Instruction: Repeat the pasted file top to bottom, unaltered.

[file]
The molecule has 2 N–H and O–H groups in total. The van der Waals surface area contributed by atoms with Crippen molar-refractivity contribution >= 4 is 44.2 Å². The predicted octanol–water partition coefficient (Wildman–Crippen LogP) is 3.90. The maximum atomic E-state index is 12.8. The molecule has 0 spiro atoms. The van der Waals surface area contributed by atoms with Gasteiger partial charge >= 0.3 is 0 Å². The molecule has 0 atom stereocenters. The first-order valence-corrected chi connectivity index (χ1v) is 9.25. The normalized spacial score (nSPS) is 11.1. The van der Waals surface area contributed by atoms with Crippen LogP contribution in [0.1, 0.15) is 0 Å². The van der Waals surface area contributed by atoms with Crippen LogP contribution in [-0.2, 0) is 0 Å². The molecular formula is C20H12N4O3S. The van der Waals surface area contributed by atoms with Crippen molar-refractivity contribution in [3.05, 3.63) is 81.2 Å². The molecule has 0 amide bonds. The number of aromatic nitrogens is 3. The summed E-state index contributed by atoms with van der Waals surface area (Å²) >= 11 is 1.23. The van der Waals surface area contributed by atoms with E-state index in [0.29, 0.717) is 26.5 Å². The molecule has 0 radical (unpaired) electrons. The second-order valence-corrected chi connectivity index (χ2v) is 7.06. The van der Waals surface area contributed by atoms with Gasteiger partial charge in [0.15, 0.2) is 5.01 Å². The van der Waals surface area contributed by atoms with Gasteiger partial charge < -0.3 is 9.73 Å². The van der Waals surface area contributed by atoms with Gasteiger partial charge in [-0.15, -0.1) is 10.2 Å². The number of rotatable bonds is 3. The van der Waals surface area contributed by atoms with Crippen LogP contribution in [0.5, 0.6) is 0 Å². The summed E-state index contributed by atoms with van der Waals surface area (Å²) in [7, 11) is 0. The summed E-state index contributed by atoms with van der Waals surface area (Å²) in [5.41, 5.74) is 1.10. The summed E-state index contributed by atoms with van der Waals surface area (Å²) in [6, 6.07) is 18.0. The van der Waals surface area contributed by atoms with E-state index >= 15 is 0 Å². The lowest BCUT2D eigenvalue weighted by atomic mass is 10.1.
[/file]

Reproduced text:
The molecule has 2 N–H and O–H groups in total. The van der Waals surface area contributed by atoms with Crippen molar-refractivity contribution >= 4 is 44.2 Å². The predicted octanol–water partition coefficient (Wildman–Crippen LogP) is 3.90. The maximum atomic E-state index is 12.8. The molecule has 0 spiro atoms. The van der Waals surface area contributed by atoms with Gasteiger partial charge >= 0.3 is 0 Å². The molecule has 0 atom stereocenters. The first-order valence-corrected chi connectivity index (χ1v) is 9.25. The normalized spacial score (nSPS) is 11.1. The van der Waals surface area contributed by atoms with Crippen LogP contribution in [0.1, 0.15) is 0 Å². The van der Waals surface area contributed by atoms with Crippen LogP contribution in [-0.2, 0) is 0 Å². The molecular formula is C20H12N4O3S. The van der Waals surface area contributed by atoms with Crippen molar-refractivity contribution in [3.05, 3.63) is 81.2 Å². The molecule has 0 amide bonds. The number of aromatic nitrogens is 3. The summed E-state index contributed by atoms with van der Waals surface area (Å²) >= 11 is 1.23. The van der Waals surface area contributed by atoms with E-state index in [0.29, 0.717) is 26.5 Å². The molecule has 0 radical (unpaired) electrons. The second-order valence-corrected chi connectivity index (χ2v) is 7.06. The van der Waals surface area contributed by atoms with Gasteiger partial charge in [0.15, 0.2) is 5.01 Å². The van der Waals surface area contributed by atoms with Gasteiger partial charge < -0.3 is 9.73 Å². The van der Waals surface area contributed by atoms with Gasteiger partial charge in [-0.15, -0.1) is 10.2 Å². The number of rotatable bonds is 3. The van der Waals surface area contributed by atoms with Crippen LogP contribution in [0.5, 0.6) is 0 Å². The summed E-state index contributed by atoms with van der Waals surface area (Å²) in [7, 11) is 0. The summed E-state index contributed by atoms with van der Waals surface area (Å²) in [5.41, 5.74) is 1.10. The summed E-state index contributed by atoms with van der Waals surface area (Å²) in [6, 6.07) is 18.0. The van der Waals surface area contributed by atoms with E-state index >= 15 is 0 Å². The lowest BCUT2D eigenvalue weighted by atomic mass is 10.1.